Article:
Fourth Brisbane Child Being Treated For Deadly Meningococcal
A fourth child is being treated for the potentially deadly meningococcal disease in Brisbane.
The boy was admitted to Lady Cilento Children's Hospital on December 31, a day before three other children from the same family were taken to the same hospital with the disease.
All are in a stable condition and expected to recover.
Queensland Health says the cases are unrelated and there is no cause for alarm about a possible meningococcal outbreak.
"You need to be a close contact to be at increased risk of meningococcal disease and that does not include being in the same sort of general area as a case," physician Dr Megan Young told reporters on Wednesday.
The three children admitted on New Year's Day were all believed to be aged under five and hail from Brisbane's northside.
They tested positive for meningococcal after spending New Year's Eve with family at the popular South Bank Parklands celebrations but are believed to have become ill after an extended family gathering over the holidays.
All those identified as having close contact with the children had been contacted and provided with antibiotics where appropriate, Dr Young said.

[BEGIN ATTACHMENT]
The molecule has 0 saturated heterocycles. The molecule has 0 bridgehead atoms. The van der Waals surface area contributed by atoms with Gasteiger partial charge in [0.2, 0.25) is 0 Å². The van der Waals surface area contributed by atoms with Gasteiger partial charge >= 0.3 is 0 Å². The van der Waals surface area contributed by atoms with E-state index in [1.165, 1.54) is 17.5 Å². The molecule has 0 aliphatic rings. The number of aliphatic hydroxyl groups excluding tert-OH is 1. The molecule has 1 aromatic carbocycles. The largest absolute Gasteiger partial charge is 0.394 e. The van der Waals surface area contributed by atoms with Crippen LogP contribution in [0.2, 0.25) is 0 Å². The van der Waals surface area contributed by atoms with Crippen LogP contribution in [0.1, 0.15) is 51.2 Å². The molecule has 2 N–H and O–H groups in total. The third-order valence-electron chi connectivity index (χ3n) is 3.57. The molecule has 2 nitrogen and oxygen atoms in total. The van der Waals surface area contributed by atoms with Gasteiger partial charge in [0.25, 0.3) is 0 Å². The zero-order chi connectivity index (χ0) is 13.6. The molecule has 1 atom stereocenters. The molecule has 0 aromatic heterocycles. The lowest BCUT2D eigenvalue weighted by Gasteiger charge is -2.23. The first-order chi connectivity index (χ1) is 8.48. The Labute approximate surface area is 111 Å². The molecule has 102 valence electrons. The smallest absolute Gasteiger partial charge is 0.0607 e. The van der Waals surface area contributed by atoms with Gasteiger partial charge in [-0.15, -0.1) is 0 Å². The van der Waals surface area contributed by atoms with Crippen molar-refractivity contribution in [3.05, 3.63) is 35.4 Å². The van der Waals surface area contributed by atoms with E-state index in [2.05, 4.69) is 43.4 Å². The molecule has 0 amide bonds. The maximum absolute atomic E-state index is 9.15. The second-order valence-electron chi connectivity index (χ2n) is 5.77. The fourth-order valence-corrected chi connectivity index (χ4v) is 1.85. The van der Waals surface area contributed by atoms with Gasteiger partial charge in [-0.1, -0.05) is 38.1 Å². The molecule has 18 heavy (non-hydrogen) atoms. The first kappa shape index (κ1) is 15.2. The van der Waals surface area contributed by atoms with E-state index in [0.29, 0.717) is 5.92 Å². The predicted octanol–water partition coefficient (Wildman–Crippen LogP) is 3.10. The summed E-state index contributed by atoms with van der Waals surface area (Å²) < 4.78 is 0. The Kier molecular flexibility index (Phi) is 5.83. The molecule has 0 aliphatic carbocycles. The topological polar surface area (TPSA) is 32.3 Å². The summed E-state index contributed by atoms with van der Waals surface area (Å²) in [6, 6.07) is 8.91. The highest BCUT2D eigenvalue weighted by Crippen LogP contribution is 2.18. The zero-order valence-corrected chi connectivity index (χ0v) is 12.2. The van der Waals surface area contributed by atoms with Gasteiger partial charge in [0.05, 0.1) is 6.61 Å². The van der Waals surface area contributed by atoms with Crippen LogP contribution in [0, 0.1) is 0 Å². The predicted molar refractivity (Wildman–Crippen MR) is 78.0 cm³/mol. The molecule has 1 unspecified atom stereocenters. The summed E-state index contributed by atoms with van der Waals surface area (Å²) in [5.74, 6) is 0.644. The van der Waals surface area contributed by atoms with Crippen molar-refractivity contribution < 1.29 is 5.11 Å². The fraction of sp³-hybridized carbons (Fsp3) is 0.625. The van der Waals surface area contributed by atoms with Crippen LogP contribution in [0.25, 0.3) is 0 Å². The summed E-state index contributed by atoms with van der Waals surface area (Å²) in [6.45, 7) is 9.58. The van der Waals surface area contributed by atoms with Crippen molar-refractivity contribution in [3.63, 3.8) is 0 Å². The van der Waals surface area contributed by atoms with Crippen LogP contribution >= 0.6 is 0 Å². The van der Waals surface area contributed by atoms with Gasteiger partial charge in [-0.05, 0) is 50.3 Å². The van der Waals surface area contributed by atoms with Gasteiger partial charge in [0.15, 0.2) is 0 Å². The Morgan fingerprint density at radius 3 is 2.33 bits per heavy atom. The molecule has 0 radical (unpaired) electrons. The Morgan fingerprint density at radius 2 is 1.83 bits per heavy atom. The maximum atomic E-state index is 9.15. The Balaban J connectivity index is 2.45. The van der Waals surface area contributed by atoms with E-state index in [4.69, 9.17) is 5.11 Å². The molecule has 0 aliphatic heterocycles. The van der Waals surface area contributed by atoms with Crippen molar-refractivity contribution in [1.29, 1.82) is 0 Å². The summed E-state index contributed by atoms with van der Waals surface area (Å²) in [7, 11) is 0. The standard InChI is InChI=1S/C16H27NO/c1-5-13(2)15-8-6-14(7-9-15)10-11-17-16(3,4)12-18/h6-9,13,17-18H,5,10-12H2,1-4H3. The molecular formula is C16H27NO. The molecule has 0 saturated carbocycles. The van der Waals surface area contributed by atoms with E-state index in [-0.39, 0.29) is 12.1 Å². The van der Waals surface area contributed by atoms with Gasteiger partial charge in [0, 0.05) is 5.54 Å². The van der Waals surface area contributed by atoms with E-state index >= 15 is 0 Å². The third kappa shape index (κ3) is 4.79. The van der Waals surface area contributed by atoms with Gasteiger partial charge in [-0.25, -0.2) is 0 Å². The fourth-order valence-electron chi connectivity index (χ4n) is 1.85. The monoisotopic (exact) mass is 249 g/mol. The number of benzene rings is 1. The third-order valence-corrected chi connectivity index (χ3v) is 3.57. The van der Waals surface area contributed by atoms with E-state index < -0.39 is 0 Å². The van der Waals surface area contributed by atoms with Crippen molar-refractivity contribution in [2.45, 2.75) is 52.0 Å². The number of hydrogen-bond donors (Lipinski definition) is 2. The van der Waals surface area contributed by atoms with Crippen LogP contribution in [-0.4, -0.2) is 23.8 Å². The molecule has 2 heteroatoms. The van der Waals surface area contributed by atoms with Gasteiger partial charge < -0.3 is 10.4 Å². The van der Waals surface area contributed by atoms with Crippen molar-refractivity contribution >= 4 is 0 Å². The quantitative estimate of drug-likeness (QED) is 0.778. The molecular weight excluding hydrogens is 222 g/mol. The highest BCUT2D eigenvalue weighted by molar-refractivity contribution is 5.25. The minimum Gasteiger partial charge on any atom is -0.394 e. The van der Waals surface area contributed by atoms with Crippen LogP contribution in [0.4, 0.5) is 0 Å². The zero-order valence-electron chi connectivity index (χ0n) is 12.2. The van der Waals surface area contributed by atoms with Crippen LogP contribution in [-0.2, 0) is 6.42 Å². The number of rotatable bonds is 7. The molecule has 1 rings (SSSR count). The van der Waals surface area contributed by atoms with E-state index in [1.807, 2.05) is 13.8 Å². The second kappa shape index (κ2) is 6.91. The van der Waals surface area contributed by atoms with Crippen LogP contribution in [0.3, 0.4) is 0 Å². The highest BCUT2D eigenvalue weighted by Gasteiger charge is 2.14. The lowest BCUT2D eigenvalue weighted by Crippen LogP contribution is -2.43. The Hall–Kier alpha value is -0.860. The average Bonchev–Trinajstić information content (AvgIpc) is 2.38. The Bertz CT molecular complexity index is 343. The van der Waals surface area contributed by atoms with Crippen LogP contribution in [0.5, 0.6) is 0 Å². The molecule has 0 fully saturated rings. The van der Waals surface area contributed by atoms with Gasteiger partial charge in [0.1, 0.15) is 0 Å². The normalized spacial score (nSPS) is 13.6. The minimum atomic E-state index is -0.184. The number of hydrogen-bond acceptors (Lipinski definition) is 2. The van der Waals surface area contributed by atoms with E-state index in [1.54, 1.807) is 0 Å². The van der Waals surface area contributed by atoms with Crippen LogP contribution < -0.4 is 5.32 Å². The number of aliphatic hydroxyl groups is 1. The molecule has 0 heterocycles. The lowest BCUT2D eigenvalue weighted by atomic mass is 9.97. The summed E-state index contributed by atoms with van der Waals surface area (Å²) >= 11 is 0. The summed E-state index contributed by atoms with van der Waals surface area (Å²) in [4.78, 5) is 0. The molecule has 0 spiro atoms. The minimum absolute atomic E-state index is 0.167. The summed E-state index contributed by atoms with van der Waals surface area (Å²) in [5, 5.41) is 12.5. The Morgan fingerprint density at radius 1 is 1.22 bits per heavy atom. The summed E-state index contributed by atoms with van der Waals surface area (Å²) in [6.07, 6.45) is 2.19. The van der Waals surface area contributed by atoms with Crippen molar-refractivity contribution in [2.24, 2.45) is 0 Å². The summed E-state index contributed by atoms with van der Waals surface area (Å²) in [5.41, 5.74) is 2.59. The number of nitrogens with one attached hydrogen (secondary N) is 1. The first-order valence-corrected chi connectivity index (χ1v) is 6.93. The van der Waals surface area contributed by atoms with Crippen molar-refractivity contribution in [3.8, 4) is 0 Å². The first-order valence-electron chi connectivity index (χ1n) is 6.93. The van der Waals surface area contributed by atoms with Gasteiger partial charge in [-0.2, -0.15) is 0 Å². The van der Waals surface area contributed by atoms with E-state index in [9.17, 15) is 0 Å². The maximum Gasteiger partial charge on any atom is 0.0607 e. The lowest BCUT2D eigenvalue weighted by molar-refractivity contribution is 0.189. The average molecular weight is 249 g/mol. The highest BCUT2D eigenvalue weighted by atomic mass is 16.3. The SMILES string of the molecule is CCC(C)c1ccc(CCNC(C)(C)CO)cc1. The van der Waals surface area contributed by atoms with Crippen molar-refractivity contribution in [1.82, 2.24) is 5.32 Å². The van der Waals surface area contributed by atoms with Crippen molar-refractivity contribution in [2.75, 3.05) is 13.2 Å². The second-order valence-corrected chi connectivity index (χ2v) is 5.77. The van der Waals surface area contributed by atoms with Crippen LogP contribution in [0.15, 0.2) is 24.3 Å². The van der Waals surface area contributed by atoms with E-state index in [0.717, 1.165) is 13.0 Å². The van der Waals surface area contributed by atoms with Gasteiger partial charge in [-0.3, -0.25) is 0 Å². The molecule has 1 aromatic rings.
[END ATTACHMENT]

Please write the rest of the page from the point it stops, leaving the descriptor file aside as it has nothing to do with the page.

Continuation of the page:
She said meningococcal sufferers typically spent a few days in hospital although that depended on the extent of their condition.
Meningococcal is a severe but uncommon infection that occurs when meningococcal bacteria invade the body from the throat or nose.
Close and prolonged contact with a person who has the bacteria in their nose or throat is usually needed for the bacteria to spread to others.
Symptoms in young children include fever, refusal to feed, irritability, grunting or moaning, extreme tiredness or floppiness, nausea or vomiting, diarrhoea, turning away from light, convulsions and rash of red or purple pinprick spots or larger bruises.
AAP; Photos: AAP/123RF